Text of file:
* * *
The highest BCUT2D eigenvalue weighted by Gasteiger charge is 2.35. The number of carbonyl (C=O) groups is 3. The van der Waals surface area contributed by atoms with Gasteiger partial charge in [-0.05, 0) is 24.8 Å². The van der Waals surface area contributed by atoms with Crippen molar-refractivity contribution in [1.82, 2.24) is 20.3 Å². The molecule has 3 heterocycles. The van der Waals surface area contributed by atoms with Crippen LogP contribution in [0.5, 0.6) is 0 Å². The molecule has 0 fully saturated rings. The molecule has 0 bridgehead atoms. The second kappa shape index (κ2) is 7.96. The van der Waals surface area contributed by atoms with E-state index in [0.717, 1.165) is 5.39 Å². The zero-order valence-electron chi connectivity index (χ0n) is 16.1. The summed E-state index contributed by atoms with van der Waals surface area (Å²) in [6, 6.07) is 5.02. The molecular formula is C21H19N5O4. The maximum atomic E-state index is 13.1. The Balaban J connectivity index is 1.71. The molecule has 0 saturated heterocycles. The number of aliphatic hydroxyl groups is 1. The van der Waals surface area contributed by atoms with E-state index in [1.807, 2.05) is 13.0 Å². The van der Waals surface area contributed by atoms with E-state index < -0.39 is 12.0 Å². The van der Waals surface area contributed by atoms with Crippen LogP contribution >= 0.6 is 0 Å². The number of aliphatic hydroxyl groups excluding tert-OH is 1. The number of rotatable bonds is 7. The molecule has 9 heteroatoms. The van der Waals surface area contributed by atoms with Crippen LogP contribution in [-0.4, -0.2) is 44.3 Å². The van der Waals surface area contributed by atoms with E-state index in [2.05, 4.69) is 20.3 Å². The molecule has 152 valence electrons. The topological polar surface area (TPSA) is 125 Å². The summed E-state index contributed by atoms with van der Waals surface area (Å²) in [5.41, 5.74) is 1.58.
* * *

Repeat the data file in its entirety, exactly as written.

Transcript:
The highest BCUT2D eigenvalue weighted by Gasteiger charge is 2.35. The number of carbonyl (C=O) groups is 3. The van der Waals surface area contributed by atoms with Gasteiger partial charge in [-0.05, 0) is 24.8 Å². The van der Waals surface area contributed by atoms with Crippen molar-refractivity contribution in [1.82, 2.24) is 20.3 Å². The molecule has 3 heterocycles. The van der Waals surface area contributed by atoms with Crippen LogP contribution in [0.5, 0.6) is 0 Å². The molecule has 0 fully saturated rings. The molecule has 0 bridgehead atoms. The second kappa shape index (κ2) is 7.96. The van der Waals surface area contributed by atoms with E-state index in [0.717, 1.165) is 5.39 Å². The zero-order valence-electron chi connectivity index (χ0n) is 16.1. The summed E-state index contributed by atoms with van der Waals surface area (Å²) in [6, 6.07) is 5.02. The molecular formula is C21H19N5O4. The maximum atomic E-state index is 13.1. The Balaban J connectivity index is 1.71. The molecule has 0 saturated heterocycles. The number of aliphatic hydroxyl groups is 1. The van der Waals surface area contributed by atoms with E-state index in [1.807, 2.05) is 13.0 Å². The van der Waals surface area contributed by atoms with E-state index < -0.39 is 12.0 Å². The van der Waals surface area contributed by atoms with Crippen LogP contribution >= 0.6 is 0 Å². The number of aliphatic hydroxyl groups excluding tert-OH is 1. The number of rotatable bonds is 7. The molecule has 9 heteroatoms. The van der Waals surface area contributed by atoms with Crippen LogP contribution in [-0.4, -0.2) is 44.3 Å². The van der Waals surface area contributed by atoms with E-state index in [2.05, 4.69) is 20.3 Å². The molecule has 152 valence electrons. The topological polar surface area (TPSA) is 125 Å². The summed E-state index contributed by atoms with van der Waals surface area (Å²) in [5.41, 5.74) is 1.58.